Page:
"Dare to be naïve." - Buckminster Fuller

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valusoft wrote:
Amin, how about these soldering irons that I own.

 

In shop class we called those "Soldering Coppers".  They were great for soldering 0402 chip resistors.  The smaller coppers were better for TQFP packages.devil

 

Rohalamin wrote:
Isn't the soldering gun better than common soldering irons?

Rohalamin wrote:
At least I think soldering guns are better common soldering irons in soldering passive components. For SMD and non-SMD.

 

And you wonder why you are having trouble getting a job? C'mon, really?

 

Heres a homework assignment for you.  Get a scrap PCB with SMD components on it.  Try removing the components, then resoldering them back on in different locations and post pictures of before and after.  Make sure the components are real close together too.

 

 

Jim

I would rather attempt something great and fail, than attempt nothing and succeed - Fortune Cookie

 

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"If you want a career with a known path - become an undertaker. Dead people don't sue!" - Kartman

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Please Read: Code-of-Conduct

Atmel Studio6.2/AS7, DipTrace, Quartus, MPLAB, RSLogix user

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DocJC wrote:

...It is very heavy...

...The tip is way too large for any electronics work.

 

+1000

Letting the smoke out since 1978

 

 

 

 

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The aussies here are old enough to remember the ‘scope’ soldering irons. These used a carbon slug and a lever or ring to activate the heat. Temperature control was by observing how much you melted everything! Great for doing valve work, but i’m a generation too late.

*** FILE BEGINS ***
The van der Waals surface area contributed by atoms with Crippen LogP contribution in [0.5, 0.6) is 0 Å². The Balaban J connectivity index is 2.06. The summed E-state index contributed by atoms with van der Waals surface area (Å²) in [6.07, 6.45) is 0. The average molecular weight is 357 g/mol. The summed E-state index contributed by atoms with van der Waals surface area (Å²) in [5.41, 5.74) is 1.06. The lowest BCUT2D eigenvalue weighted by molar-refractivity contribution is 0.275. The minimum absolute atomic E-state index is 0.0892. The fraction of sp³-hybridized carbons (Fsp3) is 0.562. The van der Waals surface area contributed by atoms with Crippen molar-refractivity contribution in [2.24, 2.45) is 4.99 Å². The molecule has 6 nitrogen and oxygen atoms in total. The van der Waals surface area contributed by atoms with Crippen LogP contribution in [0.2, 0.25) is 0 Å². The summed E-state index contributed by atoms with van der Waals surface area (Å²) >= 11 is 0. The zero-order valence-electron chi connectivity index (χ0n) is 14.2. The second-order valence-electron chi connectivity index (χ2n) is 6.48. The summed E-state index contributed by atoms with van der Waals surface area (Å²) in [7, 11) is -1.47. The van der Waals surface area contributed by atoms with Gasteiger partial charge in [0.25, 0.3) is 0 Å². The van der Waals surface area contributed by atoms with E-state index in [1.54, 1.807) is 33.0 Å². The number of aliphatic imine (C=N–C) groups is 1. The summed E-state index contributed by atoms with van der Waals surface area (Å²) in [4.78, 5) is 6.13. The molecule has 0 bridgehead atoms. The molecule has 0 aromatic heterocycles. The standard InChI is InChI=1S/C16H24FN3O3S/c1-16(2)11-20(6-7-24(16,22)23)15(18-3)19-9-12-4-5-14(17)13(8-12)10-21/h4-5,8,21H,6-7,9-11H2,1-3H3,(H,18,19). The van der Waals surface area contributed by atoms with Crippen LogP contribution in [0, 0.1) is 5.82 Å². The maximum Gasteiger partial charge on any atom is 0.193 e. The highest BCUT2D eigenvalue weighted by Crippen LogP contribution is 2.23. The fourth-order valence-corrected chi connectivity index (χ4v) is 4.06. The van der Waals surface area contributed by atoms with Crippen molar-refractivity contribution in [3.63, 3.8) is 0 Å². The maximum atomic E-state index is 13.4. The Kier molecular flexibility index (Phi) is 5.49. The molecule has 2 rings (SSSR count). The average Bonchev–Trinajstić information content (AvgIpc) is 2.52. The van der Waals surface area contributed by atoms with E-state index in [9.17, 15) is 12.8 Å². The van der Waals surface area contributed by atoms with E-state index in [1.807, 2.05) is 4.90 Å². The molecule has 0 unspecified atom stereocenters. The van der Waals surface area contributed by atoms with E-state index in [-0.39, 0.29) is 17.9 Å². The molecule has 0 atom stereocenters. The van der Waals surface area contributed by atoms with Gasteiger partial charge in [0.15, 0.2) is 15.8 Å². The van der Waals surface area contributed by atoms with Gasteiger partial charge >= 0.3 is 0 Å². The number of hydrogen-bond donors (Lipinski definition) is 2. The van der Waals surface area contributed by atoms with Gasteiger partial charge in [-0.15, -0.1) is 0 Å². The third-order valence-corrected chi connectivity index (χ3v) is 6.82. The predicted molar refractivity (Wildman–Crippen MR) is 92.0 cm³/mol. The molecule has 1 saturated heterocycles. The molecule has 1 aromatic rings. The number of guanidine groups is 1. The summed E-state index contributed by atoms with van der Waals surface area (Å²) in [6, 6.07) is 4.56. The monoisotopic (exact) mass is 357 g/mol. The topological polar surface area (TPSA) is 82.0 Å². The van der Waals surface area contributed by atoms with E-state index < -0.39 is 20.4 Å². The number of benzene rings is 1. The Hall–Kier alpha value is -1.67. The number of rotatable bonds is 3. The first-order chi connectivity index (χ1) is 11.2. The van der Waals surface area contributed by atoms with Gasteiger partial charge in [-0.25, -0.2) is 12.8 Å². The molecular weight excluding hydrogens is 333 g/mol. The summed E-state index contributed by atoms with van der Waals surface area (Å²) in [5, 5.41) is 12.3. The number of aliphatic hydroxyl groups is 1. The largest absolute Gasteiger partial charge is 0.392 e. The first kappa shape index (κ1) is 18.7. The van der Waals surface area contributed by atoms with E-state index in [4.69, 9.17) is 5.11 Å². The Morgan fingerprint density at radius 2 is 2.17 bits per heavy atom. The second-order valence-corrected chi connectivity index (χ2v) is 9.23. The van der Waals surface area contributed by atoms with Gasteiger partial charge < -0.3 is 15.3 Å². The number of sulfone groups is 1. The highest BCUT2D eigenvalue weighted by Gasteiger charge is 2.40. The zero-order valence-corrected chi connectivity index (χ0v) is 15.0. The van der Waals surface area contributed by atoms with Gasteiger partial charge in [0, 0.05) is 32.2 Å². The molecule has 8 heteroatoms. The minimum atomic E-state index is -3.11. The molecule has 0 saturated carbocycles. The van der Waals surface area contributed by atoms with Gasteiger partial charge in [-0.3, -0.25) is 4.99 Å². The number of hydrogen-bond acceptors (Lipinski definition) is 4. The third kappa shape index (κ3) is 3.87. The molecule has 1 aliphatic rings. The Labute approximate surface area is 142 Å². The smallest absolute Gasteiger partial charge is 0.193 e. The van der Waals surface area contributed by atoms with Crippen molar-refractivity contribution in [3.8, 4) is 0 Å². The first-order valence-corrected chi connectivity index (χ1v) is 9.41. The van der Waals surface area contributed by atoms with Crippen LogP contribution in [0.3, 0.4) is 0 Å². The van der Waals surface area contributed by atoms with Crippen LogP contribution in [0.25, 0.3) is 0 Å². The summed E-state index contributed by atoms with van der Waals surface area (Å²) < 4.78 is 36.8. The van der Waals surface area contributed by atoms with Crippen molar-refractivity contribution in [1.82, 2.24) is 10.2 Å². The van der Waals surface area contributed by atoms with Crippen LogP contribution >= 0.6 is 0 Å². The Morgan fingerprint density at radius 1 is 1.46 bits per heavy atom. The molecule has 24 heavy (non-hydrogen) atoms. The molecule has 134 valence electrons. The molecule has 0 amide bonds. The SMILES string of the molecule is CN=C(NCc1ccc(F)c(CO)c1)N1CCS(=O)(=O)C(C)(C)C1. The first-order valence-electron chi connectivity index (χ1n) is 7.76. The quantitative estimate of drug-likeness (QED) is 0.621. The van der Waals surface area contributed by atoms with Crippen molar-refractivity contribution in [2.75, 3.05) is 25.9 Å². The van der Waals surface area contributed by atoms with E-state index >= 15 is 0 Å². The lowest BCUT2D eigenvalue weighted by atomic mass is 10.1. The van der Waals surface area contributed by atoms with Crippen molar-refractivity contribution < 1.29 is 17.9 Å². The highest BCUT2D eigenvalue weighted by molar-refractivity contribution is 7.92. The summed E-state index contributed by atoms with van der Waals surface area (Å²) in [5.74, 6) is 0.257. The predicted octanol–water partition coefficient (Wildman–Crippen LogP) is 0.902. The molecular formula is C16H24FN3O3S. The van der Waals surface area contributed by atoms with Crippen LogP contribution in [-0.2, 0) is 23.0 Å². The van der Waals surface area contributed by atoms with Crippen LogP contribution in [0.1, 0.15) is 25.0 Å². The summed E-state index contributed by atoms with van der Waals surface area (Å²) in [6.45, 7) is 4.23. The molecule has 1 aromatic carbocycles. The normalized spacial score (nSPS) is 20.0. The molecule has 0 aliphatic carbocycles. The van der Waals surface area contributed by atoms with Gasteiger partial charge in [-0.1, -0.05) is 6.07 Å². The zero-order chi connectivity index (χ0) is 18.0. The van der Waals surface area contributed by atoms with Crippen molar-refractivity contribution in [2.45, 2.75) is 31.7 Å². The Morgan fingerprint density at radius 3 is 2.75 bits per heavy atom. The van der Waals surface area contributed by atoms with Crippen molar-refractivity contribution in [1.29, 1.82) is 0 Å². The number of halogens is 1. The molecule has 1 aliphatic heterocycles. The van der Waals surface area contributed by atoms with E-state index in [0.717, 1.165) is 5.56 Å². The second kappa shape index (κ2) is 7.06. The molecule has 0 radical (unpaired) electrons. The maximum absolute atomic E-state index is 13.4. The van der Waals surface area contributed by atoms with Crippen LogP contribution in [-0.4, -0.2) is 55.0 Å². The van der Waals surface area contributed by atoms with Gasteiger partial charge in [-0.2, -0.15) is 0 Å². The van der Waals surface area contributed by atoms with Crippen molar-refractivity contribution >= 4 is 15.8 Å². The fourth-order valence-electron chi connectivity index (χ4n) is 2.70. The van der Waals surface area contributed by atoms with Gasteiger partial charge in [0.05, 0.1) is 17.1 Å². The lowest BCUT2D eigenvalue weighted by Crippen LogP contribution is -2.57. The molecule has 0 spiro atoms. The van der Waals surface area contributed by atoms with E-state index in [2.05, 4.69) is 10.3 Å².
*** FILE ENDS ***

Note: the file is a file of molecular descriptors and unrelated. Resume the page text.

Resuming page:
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Russell, my first real iron was an Adcola (circa 1963)

Ross McKenzie ValuSoft Melbourne Australia

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    I first started with a soldering gun in Romania. Even at an electronic club we were using them. I only used a soldering station after moving to Canada.

 

    My mom bought me the first soldering gun and I can't describe how happy I was. People were building them by themselves. We were using a copper wire, about 1.5mm in diameter for the tip. It has an advantage that you can pick an amount of solder on the tip, let it cool until you get to the real location to solder, so you free one hand to handle other things while yo solder. Also, because the tip cools fast, that solder can stay there for as long as you want, where for the the soldering iron it oxidizes.

 

    I used it for TH and SMT (we called them SMD surface mount device instead surface mount technology) work.

 

    The problem with the SMT is that the iron achieve higher temperatures than needed because the temperature is simply not regulated. For higher temperatures, we used a shorter copper tip, for lower, a longer wire. Some repair-man were using two different sizes soldering gun.

 

    At the club we were learning about audio amplifiers and everybody was building audio amplifiers, as powerful as we could. Big transformer secondary copper wires needed to be soldered, 2N3055 has two pins that also needed wires while on the heat sink. The ring terminal  also needs a wire for the collector.

 

    The project at the club started by routing the PCB on a paper with a 5mm grid. Then we were punching the PCB through the paper for drilling. Drill bits 1mm in diameter were like gold. In communist time you could not find them in a store. After drilling we were painting the PCB with a solution of tar and gasoline. Etching was done with nitric acid or iron chloride. You kept the PCB in acid for too long, everything was gone including traces. Too less, the board had short circuits in between the traces. The most awaited step was populating the board with the soldering gun. It was a delight. µA741, A709 and TH TTL were the ICs that we were using at that time.